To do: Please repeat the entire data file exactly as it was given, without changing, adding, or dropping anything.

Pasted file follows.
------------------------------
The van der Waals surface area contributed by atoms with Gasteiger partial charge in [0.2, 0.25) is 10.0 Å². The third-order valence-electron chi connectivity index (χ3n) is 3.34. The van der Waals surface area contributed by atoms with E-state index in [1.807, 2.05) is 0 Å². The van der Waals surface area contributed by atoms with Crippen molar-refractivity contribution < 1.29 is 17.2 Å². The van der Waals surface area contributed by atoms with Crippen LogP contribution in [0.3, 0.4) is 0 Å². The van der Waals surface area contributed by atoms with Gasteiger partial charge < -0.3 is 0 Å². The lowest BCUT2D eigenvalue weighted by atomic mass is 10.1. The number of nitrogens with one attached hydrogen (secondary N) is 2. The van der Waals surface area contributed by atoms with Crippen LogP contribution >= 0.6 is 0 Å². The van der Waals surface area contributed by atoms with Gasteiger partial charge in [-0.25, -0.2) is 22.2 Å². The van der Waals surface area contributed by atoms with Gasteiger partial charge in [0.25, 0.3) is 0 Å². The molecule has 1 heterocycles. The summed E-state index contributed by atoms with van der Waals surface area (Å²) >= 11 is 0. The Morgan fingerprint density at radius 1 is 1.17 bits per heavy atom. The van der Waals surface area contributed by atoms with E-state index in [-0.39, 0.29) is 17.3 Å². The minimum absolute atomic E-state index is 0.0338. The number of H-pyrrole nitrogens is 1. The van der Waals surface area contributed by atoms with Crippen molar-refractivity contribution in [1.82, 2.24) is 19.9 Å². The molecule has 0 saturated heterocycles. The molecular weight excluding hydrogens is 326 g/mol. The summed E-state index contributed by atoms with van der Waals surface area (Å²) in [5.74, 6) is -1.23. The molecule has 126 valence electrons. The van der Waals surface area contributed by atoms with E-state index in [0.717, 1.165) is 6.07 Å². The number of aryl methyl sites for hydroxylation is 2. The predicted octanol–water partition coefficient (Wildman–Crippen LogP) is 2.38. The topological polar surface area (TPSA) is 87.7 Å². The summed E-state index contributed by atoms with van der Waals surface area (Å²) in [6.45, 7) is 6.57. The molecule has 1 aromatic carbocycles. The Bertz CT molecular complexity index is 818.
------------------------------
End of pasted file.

The van der Waals surface area contributed by atoms with Gasteiger partial charge in [0.2, 0.25) is 10.0 Å². The third-order valence-electron chi connectivity index (χ3n) is 3.34. The van der Waals surface area contributed by atoms with E-state index in [1.807, 2.05) is 0 Å². The van der Waals surface area contributed by atoms with Crippen molar-refractivity contribution < 1.29 is 17.2 Å². The van der Waals surface area contributed by atoms with Crippen LogP contribution in [0.3, 0.4) is 0 Å². The van der Waals surface area contributed by atoms with Gasteiger partial charge < -0.3 is 0 Å². The lowest BCUT2D eigenvalue weighted by atomic mass is 10.1. The number of nitrogens with one attached hydrogen (secondary N) is 2. The van der Waals surface area contributed by atoms with Crippen LogP contribution >= 0.6 is 0 Å². The van der Waals surface area contributed by atoms with Gasteiger partial charge in [-0.25, -0.2) is 22.2 Å². The van der Waals surface area contributed by atoms with Gasteiger partial charge in [0.25, 0.3) is 0 Å². The molecule has 1 heterocycles. The summed E-state index contributed by atoms with van der Waals surface area (Å²) >= 11 is 0. The Morgan fingerprint density at radius 1 is 1.17 bits per heavy atom. The van der Waals surface area contributed by atoms with E-state index in [-0.39, 0.29) is 17.3 Å². The minimum absolute atomic E-state index is 0.0338. The number of H-pyrrole nitrogens is 1. The van der Waals surface area contributed by atoms with Crippen molar-refractivity contribution in [1.82, 2.24) is 19.9 Å². The molecule has 0 saturated heterocycles. The molecular weight excluding hydrogens is 326 g/mol. The summed E-state index contributed by atoms with van der Waals surface area (Å²) in [5.74, 6) is -1.23. The molecule has 126 valence electrons. The van der Waals surface area contributed by atoms with E-state index in [0.717, 1.165) is 6.07 Å². The number of aryl methyl sites for hydroxylation is 2. The predicted octanol–water partition coefficient (Wildman–Crippen LogP) is 2.38. The topological polar surface area (TPSA) is 87.7 Å². The summed E-state index contributed by atoms with van der Waals surface area (Å²) in [6.45, 7) is 6.57. The molecule has 1 aromatic carbocycles. The Bertz CT molecular complexity index is 818.